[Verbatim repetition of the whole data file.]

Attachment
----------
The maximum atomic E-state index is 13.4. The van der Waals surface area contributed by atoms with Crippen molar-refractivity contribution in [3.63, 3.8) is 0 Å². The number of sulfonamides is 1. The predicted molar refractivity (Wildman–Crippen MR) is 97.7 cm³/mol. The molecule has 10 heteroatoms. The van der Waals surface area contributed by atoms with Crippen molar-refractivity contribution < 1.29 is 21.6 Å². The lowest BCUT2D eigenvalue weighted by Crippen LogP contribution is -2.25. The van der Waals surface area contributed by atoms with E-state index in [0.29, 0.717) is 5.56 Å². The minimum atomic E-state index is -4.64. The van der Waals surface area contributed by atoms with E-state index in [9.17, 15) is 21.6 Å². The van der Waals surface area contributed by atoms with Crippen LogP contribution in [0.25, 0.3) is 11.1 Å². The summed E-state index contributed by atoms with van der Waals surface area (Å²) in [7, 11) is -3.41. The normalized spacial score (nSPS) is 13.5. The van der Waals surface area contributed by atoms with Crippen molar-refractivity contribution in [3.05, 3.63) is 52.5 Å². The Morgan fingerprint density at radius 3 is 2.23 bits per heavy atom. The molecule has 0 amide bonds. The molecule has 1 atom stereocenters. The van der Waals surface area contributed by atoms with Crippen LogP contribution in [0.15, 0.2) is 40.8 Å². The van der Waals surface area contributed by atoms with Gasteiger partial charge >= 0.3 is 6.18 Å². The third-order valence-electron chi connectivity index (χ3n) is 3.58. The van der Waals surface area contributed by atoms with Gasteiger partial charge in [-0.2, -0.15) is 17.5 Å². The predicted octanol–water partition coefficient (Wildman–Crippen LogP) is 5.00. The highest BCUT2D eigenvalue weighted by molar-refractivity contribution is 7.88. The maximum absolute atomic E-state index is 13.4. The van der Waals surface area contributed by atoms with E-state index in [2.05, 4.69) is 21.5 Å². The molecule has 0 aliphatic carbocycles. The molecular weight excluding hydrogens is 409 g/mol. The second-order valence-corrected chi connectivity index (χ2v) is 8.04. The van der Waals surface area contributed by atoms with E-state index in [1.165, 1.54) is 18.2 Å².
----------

The maximum atomic E-state index is 13.4. The van der Waals surface area contributed by atoms with Crippen molar-refractivity contribution in [3.63, 3.8) is 0 Å². The number of sulfonamides is 1. The predicted molar refractivity (Wildman–Crippen MR) is 97.7 cm³/mol. The molecule has 10 heteroatoms. The van der Waals surface area contributed by atoms with Crippen molar-refractivity contribution < 1.29 is 21.6 Å². The lowest BCUT2D eigenvalue weighted by Crippen LogP contribution is -2.25. The van der Waals surface area contributed by atoms with E-state index in [0.29, 0.717) is 5.56 Å². The minimum atomic E-state index is -4.64. The van der Waals surface area contributed by atoms with E-state index in [9.17, 15) is 21.6 Å². The van der Waals surface area contributed by atoms with Crippen LogP contribution in [0.25, 0.3) is 11.1 Å². The summed E-state index contributed by atoms with van der Waals surface area (Å²) in [7, 11) is -3.41. The normalized spacial score (nSPS) is 13.5. The van der Waals surface area contributed by atoms with Crippen molar-refractivity contribution in [3.05, 3.63) is 52.5 Å². The Morgan fingerprint density at radius 3 is 2.23 bits per heavy atom. The molecule has 0 amide bonds. The molecule has 1 atom stereocenters. The van der Waals surface area contributed by atoms with Crippen LogP contribution in [0.15, 0.2) is 40.8 Å². The van der Waals surface area contributed by atoms with Gasteiger partial charge >= 0.3 is 6.18 Å². The third-order valence-electron chi connectivity index (χ3n) is 3.58. The van der Waals surface area contributed by atoms with Gasteiger partial charge in [-0.2, -0.15) is 17.5 Å². The predicted octanol–water partition coefficient (Wildman–Crippen LogP) is 5.00. The highest BCUT2D eigenvalue weighted by molar-refractivity contribution is 7.88. The maximum absolute atomic E-state index is 13.4. The van der Waals surface area contributed by atoms with E-state index in [2.05, 4.69) is 21.5 Å². The molecule has 0 aliphatic carbocycles. The molecular weight excluding hydrogens is 409 g/mol. The second-order valence-corrected chi connectivity index (χ2v) is 8.04. The van der Waals surface area contributed by atoms with E-state index in [1.165, 1.54) is 18.2 Å².